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Old 03-31-2016, 06:22 AM
WNC Goater WNC Goater is offline
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School me on decarb and scale

Could someone explain decarb and scale. I thought I had an understanding of this being the residual effects of heat treating, that black ugliness we grind and sand off to get the finish. I assumed it was on the finish but does it go deeper than the surface?

Is scale and decarb the same thing?

My assumption was it is something that builds UP on the blade, a type of oxydation. The last two blades I did in 1095, (using a brine quench for the first time) after final grind and finishing to remove this stuff, now I realize if I turn it and get a reflection just right, there seems to be a type of orange peel texture though the blade has been finished and is smooth.

Now I'm wondering if it burns into the blade rather than building up on the blade?

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Old 03-31-2016, 06:49 AM
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Ed Caffrey Ed Caffrey is offline
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As simply as it can be put..... Scale is basically "steel ash", its the waste product of combustion. As steel is heated and/or forged, a bit of the steel is consumed/burned much depends on the level of heat, and the duration of exposure.

"Decarb" is a bit more complicated process overall, but can be simplified in it's terms.... What element is present in steel that can be consumed via combustion? Most prevalent is carbon. With excessive heat and longer exposure to that heat, carbon can be consumed in combustion (burnt out). This can happen a various levels. Generally it's not a major issue....all it takes is paying attention to how hot the steel gets, and how long you allow to remain at higher temps. Mild decarb doesn't give any distinct visible signs to the naked eye.... usually it manifests itself in a lower hardening of the steel, and reduced cutting ability/edge retention. In severe cases, if combustion is allowed to consume the majority of the carbon in a given piece of steel.... the steel will turn into what I call "black cottage cheese".... that's essentially what it will appear as.

There are many different methods to overcome/minimize scale.... probably the easiest for most to grasp is to remember...... leave your blades thicker/heavier before heat treat/final finishing....remember, you can always grind it off.....but if you run yourself out of steel, you can never put it back. Unless you heat steel in an inert atmosphere (no oxygen) scale IS going to happen.

The "orange peel" COULD have something to do with the heating/quenching process you use, but more often then not "orange peel" is a result of something done during finishing.... for example over buffing, or in some cases if a scotchbrite finishing product is used incorrectly/over used.

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Old 03-31-2016, 10:27 AM
samuraistuart samuraistuart is offline
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What is decarb? My definition.......decarb is the answer to 95% of the threads with titles "why didn't my steel harden after I followed the HT carefully?".

Scale and decarb are too often confused as being the same thing, and they are not.

Steel is heated towards and past Ac1, carbon leaches out of the steel and is deposited onto the surface. That carbon layer on the surface is known as scale. Can be removed by vinegar soak, or grinding it off with a wire brush even.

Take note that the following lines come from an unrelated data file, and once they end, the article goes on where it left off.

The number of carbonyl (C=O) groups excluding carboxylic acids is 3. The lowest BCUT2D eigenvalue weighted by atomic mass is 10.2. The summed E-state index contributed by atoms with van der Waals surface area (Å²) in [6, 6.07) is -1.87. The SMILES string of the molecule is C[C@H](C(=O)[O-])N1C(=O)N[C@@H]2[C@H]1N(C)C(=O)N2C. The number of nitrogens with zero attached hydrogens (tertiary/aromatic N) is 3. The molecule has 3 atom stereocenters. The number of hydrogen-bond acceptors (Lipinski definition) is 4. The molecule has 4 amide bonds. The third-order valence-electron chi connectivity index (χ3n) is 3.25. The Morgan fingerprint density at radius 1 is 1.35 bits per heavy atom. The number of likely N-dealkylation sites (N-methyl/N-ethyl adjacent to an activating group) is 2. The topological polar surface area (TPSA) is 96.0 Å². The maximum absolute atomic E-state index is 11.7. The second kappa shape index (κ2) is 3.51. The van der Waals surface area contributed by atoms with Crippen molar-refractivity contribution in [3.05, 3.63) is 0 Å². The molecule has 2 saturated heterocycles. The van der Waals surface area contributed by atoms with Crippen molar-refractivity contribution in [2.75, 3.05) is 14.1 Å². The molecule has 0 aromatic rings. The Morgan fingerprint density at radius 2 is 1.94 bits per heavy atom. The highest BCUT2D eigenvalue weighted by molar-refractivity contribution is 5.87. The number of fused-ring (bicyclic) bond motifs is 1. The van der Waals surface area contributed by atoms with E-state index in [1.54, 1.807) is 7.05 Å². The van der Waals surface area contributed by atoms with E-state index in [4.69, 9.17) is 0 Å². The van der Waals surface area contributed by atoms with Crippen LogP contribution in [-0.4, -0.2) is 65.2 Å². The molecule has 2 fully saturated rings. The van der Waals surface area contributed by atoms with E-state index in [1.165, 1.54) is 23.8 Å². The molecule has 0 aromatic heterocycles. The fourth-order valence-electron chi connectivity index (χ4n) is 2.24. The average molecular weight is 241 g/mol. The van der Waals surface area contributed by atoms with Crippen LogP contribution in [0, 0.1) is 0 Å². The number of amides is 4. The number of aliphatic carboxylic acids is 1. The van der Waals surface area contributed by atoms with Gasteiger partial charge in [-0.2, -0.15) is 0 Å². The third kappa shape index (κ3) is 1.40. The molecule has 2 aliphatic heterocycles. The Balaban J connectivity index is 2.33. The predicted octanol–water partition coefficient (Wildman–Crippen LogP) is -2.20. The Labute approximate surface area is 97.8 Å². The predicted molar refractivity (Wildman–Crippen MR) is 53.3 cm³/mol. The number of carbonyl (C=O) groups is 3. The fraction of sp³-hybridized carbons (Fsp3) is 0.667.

Because the carbon has leeched out of the steel and formed a scale layer on the surface, below the surface is going to be a thin layer of steel that has NO carbon in it. This is the decarb layer, and can NOT be removed with vinegar. You must sand/grind through it to get to hard steel. How thick this decarb layer is will depend on a few factors, how hot, how long, maybe carbon % not sure.

Sometimes the orange peel look is a decarb layer that has not been thoroughly sanded thru, only lightly sanded into, and thus can resemble the orange peel look. Also, it can resemble an auto hamon. If you had a blade that had a fairly thick decarb layer on it, and you only sanded thru the decarb layer (evenly) near the edge of the blade, and etched it with vinegar or FC, it can resemble a hamon or lamination line.
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Old 04-01-2016, 01:15 PM
WNC Goater WNC Goater is offline
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Okay thanks for the info. Well it COULD be the finish with a scotch brite wheel though I've never experienced that before, or it COULD be that I did not sand through the decarb layer. I did final grinding after HT with 240 then 400, then scotchbrite. But it isn't so much grinding as it is finishing. But still I would have thought it would be deep enough to get rid of the decarb.

Unless the decarb was deeper than normal.
When quenching this blade (1095) I realized I wasn't getting hardness as before and ended up using a brine quench, after two previous attempts with what I now realize, must have been "used up" canola oil.
I don't know if 3 heating/quenching cycles would have caused deeper decarb or not.

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Old 04-01-2016, 02:42 PM
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Ray Rogers Ray Rogers is offline
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QUOTE: I don't know if 3 heating/quenching cycles would have caused deeper decarb or not.

I would certainly think it would increase your opportunity for decarb. I don't do any grinding until the HT is complete. That way, I know I got rid of any possible decarb and it reduces the chances of warping too ...


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Old 04-17-2016, 01:06 AM
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